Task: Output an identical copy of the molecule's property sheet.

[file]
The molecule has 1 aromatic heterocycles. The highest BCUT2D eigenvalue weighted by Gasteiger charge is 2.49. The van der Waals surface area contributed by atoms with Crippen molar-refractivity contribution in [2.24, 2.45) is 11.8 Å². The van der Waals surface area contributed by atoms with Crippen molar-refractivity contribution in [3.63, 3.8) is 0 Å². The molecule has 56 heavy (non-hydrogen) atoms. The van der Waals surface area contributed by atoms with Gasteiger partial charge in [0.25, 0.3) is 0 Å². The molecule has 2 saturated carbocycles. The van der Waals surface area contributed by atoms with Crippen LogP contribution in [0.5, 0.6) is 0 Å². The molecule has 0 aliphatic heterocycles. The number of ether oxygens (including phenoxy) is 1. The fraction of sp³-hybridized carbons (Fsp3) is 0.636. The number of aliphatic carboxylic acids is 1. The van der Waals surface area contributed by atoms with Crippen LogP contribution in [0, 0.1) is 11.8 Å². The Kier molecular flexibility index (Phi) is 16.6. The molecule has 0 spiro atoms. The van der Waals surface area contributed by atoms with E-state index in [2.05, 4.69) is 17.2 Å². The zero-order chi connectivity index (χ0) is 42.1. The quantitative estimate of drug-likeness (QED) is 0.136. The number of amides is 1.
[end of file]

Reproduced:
The molecule has 1 aromatic heterocycles. The highest BCUT2D eigenvalue weighted by Gasteiger charge is 2.49. The van der Waals surface area contributed by atoms with Crippen molar-refractivity contribution in [2.24, 2.45) is 11.8 Å². The van der Waals surface area contributed by atoms with Crippen molar-refractivity contribution in [3.63, 3.8) is 0 Å². The molecule has 56 heavy (non-hydrogen) atoms. The van der Waals surface area contributed by atoms with Gasteiger partial charge in [0.25, 0.3) is 0 Å². The molecule has 2 saturated carbocycles. The van der Waals surface area contributed by atoms with Crippen LogP contribution in [0.5, 0.6) is 0 Å². The molecule has 0 aliphatic heterocycles. The number of ether oxygens (including phenoxy) is 1. The fraction of sp³-hybridized carbons (Fsp3) is 0.636. The number of aliphatic carboxylic acids is 1. The van der Waals surface area contributed by atoms with Crippen LogP contribution in [0, 0.1) is 11.8 Å². The Kier molecular flexibility index (Phi) is 16.6. The molecule has 0 spiro atoms. The van der Waals surface area contributed by atoms with E-state index in [2.05, 4.69) is 17.2 Å². The zero-order chi connectivity index (χ0) is 42.1. The quantitative estimate of drug-likeness (QED) is 0.136. The number of amides is 1.